Brian Kemp, the bane of the # MAGA Republicans, uses his big speech to find a way forward.
January 16, 2021
| 4:11 pm
For all three of his State of the State addresses, Georgia Governor Brian Kemp has opened with the same Biblical allegory about a wise man building his home on strong foundations to withstand epic storms. He uses it as a parable for his legislative work as the Republican leader of the 8. Most populous state.
But after the tumult of that year, Kemp’s foundations were torn and blown away – first by a pandemic and then by the unprecedented attacks by President Trump, who claimed his defeat in 2022 and labeled him “corrupt” for not fighting against state certification had from Joe Biden’s Georgia win. Kemp’s governorship and position within the GOP are deeply shaken. The Democratic victories in the presidential elections and the Senate races are a bad sign of the 57-year-old’s hopes for re-election in 2022. With the animus of so many Trump Conservatives who have turned against him, he could even move forward face a great challenge.
It’s a long way from 2018 when Kemp, then Georgia’s foreign minister, won the GOP nomination for governor by walking to the right and securing President Trump’s approval during the primary. In his most famous ad campaign, he was featured with a chainsaw ready to meet state regulations, along with his pickup ready to collect illegal immigrants. Theaters aside, Democrats accused Kemp of wrongly winning against their candidate, Stacey Abrams, by using his foreign ministerial powers to remove African-American voters from the lists. Former President Jimmy Carter, perhaps the most famous Georgian, was among the Democrats who called for Kemp to step down as Secretary of State while he runs for governor. Kemp refused. In office he was solidly conservative. For example, he signed one of the most restrictive abortion laws in the country.
Kemp’s 2020 state of the state speech reflected the pre-pandemic economic optimism that many governors, Republicans and Democrats had touted. (The national unemployment rate was only 3.6 percent a year ago and in Georgia 3.1 percent.)
“When I travel around this great state, I always tell everyone it’s a great time to be in Georgia, don’t you agree?” Kemp said a year ago: “We have the lowest unemployment rate in the history of the state and 64,000 new jobs in the private sector. Our state is the number one state for companies. ”
That year, Kemp dedicated his speech, which he gave on Thursday, mainly to applause from Georgian medics and frontline workers.
“Our frontline healthcare workers have experienced hell on earth. You have been working multiple shifts in brutal conditions for months, ”said Kemp. “It has never been clearer how important their jobs are and how important they are to keeping our state healthy and successful.”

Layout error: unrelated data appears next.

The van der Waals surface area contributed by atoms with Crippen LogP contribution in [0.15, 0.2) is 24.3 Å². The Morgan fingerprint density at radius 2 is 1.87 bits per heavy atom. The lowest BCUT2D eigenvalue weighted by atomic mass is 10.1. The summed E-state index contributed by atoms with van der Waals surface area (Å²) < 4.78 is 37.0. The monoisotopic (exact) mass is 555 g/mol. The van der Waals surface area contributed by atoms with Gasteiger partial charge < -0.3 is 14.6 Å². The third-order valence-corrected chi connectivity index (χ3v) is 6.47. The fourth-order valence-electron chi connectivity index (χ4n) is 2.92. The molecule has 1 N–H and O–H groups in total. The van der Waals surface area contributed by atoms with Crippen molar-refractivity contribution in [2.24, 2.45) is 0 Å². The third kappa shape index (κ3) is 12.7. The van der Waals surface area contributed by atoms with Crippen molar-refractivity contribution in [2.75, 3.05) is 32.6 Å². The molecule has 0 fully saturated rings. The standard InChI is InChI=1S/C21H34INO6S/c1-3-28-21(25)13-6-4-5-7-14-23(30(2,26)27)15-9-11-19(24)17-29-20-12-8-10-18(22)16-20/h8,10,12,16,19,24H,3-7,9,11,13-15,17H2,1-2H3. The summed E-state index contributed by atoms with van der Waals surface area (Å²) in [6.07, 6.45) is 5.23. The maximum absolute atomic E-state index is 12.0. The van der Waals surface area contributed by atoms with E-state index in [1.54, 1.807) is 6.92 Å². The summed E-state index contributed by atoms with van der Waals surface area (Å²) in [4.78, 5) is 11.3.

Kemp made no mention of Trump or the now infamous leaked call Trump made to Georgia’s Secretary of State Brad Raffensperger asking him to find enough votes to overthrow the state’s elections. The Kemp who came closest to the elephant in the room condemned “harmful conspiracy theories and lawlessness”. Above all, however, he did not blame any party political guilt for the reinforcement of these conspiracies. He avoided voting problems such as Raffensperger’s attempt to end apologetic absentee voting, a move the Democrats opposed, and was frostily received by powerful GOP spokesman David Ralston.
Instead, Kemp set out to ridicule the coastal elites in “California and New York” for criticizing his controversial move in April to end the state shutdown despite COVID-19 cases exploding. He praised the struggling small businesses and farmers who were hampered by new pandemic rules, or “regulations” as Kemp saw fit.
Many Republicans, including Vice President Mike Pence and Mitch McConnell, have distanced themselves from the president following the mob violence in the U.S. Capitol this month, followed by another Trump impeachment last week. Kemp’s speech was a far less energetic condemnation and stayed largely on local state issues, avoiding national politics altogether. Its state of the state can be seen as the linchpin of the most powerful weapon in the GOP’s arsenal: the resentment of rural Americans against cities.
Kemp He noted the job creation he had brought to rural areas and an economic recovery in Georgia fueled by broadband access to rural communities. He stressed the need for economic growth outside of Atlanta and made several pushes in the urban professional class whose livelihoods are free from downtime and who can more easily work from home.
In a notable departure from his right-wing campaign against Abrams in 2018, Kemp was tempered, praising the peaceful protests that broke out across the country over the past summer over police violence. A proponent of the second amendment, Kemp also pledged to reform the Citizens Detention Act, which has been linked to the murder of Ahmaud Arbery, despite calling for a call to “always support the blue”.
Kemp’s calculation seems to be that his re-election efforts are best served by the outgoing president, despite Trump’s attacks on democracy – and even on himself – being distant but not unlawfully rejected.